6. Bonus: Princess Academy by Shannon Hale–One of the girls from Miri’s village is going to become a princess. But before that can happen all of the girls will need to learn what being a princess really takes.

If you’re in it for the dystopian or post-apocalyptic vibe:

  1. Rot & Ruin by Jonathan Maberry–A zombie apocalypse with a wild west sensibility and some very gruesome trading cards.
  2. Shatter Me by Tahereh Mafi–A dystopian that’s part X-Men, part jailbreak, all action.
  3. The Eleventh Plague by Jeff Hirsch–Two-thirds of the population are dead from a vicious influenza strain. People called it the eleventh plague. (Shelved in Adult. eAdio also).
  4. This is Not a Test by Courtney Summers–Zombies are here and, frankly, Sloane is ready to let them eat her. Unfortunately the students trapped with her in the local high school want to live. (eAudio only)
  5. Bonus: For Darkness Shows the Stars by Diana Peterfreund–Post-apocalyptic retelling of Persuasion. You know you want to.

If you want epic world building:

  1. Incarceron by Catherine Fisher–Finn knows he belongs Outside Incarceron. But in a prison so vast that nothing ever enters or leaves, how can one inmate ever find his way out?
  2. Tiger Lily by Jodi Lynn Anderson–Long before Wendy came to Neverland, a fairy and a girl with feathers in her hair had their own stories to tell. (eBook only)
  3. The Amulet of Samarkand by Jonathan Stroud–In a world where London is ruled by magicians with demons doing their bidding, a djinni and a young magician strike an uneasy detente to see if both of them can survive the machinations they have set in motion.
  4. The Blue Girl by Charles de Lint–Imogen would never want to be normal. Even if that means she has to deal with a lonely ghost, dangerous angels, and an imaginary friend who just might be real.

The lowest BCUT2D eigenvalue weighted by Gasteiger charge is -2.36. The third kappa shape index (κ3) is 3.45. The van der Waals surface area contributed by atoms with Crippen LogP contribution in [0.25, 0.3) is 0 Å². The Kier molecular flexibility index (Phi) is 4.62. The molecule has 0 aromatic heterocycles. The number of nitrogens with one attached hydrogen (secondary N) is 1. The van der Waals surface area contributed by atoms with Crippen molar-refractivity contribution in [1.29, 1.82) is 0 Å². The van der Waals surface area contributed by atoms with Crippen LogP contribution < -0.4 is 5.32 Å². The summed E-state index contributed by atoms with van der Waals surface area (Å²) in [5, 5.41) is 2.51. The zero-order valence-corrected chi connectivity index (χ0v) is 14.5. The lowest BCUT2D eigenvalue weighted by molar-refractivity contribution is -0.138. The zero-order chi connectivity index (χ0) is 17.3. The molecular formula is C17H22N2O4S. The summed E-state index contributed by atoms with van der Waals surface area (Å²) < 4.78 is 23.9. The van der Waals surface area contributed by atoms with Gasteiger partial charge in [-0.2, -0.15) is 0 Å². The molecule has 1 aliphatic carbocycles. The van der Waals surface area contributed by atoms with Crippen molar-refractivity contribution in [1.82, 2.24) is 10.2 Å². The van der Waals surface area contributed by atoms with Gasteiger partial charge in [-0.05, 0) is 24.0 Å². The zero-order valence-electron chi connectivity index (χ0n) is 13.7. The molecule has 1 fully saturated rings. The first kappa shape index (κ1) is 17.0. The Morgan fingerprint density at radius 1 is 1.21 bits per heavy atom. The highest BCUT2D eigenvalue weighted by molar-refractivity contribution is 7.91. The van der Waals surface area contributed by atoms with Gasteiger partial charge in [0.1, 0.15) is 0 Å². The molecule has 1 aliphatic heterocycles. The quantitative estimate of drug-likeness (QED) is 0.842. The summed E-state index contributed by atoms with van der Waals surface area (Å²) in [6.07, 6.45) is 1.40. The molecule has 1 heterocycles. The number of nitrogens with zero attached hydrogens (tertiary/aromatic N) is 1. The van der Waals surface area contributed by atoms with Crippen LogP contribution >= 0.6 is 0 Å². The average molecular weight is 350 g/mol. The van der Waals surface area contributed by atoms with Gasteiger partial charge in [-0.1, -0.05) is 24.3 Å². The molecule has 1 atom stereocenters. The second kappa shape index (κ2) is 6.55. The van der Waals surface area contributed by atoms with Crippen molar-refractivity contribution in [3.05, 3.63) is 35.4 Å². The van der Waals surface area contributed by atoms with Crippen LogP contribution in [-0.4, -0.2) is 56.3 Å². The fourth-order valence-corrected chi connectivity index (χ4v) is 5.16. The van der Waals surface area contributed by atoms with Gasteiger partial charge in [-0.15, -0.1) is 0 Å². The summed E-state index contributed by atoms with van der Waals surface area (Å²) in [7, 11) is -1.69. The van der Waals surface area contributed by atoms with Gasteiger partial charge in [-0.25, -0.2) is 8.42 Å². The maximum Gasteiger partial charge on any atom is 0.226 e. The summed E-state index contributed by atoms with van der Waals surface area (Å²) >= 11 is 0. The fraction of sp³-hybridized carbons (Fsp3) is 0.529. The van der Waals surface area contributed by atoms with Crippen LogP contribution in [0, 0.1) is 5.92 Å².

5. Bonus: Dreamhunter by Elizabeth Knox–An alternate history/fantasy set in 1906 New Zealand where dreams are tangible things that can be scavenged and put on view and nightmares are very, very dangerous thing.

If you want an impossible romantic relationship:

  1. Cinder by Marissa Meyer–A sci-fi retelling of Cinderella with aliens, cyborgs, plagues and a whole lot of trouble.
  2. Dearly, Departed by Lia Habel–Steampunk zombie romance with a post-apocalyptic setting and the ultimate star-crossed pair. (eBook and eAudio only)
  3. City of Bones by Cassandra Clare–Clary can see parts of a hidden world. But when she starts looking into that world, it looks back.
  4. Beautiful Creatures by Kami Garcia and Margaret Stohl–There was a curse. There was a girl. And in the end, there was a grave.
  5. Team Human by Justine Larbalestier and Sarah Rees Brennan–Friends don’t let friends date vampires. Too bad Mel’s best friend just fell in love with one.


This post was written by Emma Carbone for her blog. An updated version can be found on her blog, Miss Print.


Romance titles that TEENS will LOVE

By Erin Holt, Teen Librarian

There’ve been so many times that our Teen staff have been asked for “safe” romance novels for their teens, starting at the age of 12. So we decided to create this awesome list of safe teen romance titles.  Check it out!

To All The Boys I’ve Loved Before by Jenny Han 51vsd5j8hXL._SY344_BO1,204,203,200_– What would happen if all your crushes received your love letters…at the same time?

The Summer I Turned Pretty, It’s Not Summer Without You, We’ll Always Have Summer by Jenny Han – Follow Belly on her journey over several summers, including a best friend, two love interests, and a love triangle

The Statistical Probability of Love at First Sight by Jennifer E. Smith – When four minutes changed everything in 24 hours.